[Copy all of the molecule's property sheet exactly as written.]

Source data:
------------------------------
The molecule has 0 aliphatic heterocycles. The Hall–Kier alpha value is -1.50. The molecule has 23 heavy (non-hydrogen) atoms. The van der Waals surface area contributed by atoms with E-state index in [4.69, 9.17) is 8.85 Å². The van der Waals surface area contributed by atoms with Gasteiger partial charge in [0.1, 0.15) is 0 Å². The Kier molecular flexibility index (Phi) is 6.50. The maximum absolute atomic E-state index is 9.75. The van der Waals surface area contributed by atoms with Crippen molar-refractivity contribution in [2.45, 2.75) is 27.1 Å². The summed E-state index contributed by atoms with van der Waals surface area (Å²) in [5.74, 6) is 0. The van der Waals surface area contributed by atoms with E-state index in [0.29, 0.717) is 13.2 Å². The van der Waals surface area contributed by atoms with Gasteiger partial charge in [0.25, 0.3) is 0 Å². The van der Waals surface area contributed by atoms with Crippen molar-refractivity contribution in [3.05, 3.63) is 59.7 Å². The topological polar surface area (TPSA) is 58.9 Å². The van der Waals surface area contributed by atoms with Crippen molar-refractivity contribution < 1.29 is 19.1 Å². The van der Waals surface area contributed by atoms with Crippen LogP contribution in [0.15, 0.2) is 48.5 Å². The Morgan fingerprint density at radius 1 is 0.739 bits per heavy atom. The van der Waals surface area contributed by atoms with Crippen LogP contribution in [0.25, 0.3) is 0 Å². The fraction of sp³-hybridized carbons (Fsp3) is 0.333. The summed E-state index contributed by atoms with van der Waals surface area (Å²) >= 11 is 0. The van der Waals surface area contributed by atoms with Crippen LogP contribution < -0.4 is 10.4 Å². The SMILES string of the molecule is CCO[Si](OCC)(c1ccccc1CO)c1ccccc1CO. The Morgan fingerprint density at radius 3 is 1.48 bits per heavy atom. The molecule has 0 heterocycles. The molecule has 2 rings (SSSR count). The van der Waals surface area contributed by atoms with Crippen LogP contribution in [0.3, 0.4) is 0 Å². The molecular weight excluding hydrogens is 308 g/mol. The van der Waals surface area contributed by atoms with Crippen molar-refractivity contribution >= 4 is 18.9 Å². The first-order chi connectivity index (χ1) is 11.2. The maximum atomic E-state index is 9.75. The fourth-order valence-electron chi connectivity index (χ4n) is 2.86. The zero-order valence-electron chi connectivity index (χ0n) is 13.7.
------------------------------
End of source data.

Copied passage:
The molecule has 0 aliphatic heterocycles. The Hall–Kier alpha value is -1.50. The molecule has 23 heavy (non-hydrogen) atoms. The van der Waals surface area contributed by atoms with E-state index in [4.69, 9.17) is 8.85 Å². The van der Waals surface area contributed by atoms with Gasteiger partial charge in [0.1, 0.15) is 0 Å². The Kier molecular flexibility index (Phi) is 6.50. The maximum absolute atomic E-state index is 9.75. The van der Waals surface area contributed by atoms with Crippen molar-refractivity contribution in [2.45, 2.75) is 27.1 Å². The summed E-state index contributed by atoms with van der Waals surface area (Å²) in [5.74, 6) is 0. The van der Waals surface area contributed by atoms with E-state index in [0.29, 0.717) is 13.2 Å². The van der Waals surface area contributed by atoms with Gasteiger partial charge in [0.25, 0.3) is 0 Å². The van der Waals surface area contributed by atoms with Crippen molar-refractivity contribution in [3.05, 3.63) is 59.7 Å². The topological polar surface area (TPSA) is 58.9 Å². The van der Waals surface area contributed by atoms with Crippen molar-refractivity contribution < 1.29 is 19.1 Å². The van der Waals surface area contributed by atoms with Crippen LogP contribution in [0.15, 0.2) is 48.5 Å². The Morgan fingerprint density at radius 1 is 0.739 bits per heavy atom. The van der Waals surface area contributed by atoms with Crippen LogP contribution in [0.25, 0.3) is 0 Å². The fraction of sp³-hybridized carbons (Fsp3) is 0.333. The summed E-state index contributed by atoms with van der Waals surface area (Å²) >= 11 is 0. The van der Waals surface area contributed by atoms with Crippen LogP contribution < -0.4 is 10.4 Å². The SMILES string of the molecule is CCO[Si](OCC)(c1ccccc1CO)c1ccccc1CO. The Morgan fingerprint density at radius 3 is 1.48 bits per heavy atom. The molecule has 0 heterocycles. The molecule has 2 rings (SSSR count). The van der Waals surface area contributed by atoms with Crippen LogP contribution in [0.3, 0.4) is 0 Å². The molecular weight excluding hydrogens is 308 g/mol. The van der Waals surface area contributed by atoms with Crippen molar-refractivity contribution >= 4 is 18.9 Å². The first-order chi connectivity index (χ1) is 11.2. The maximum atomic E-state index is 9.75. The fourth-order valence-electron chi connectivity index (χ4n) is 2.86. The zero-order valence-electron chi connectivity index (χ0n) is 13.7.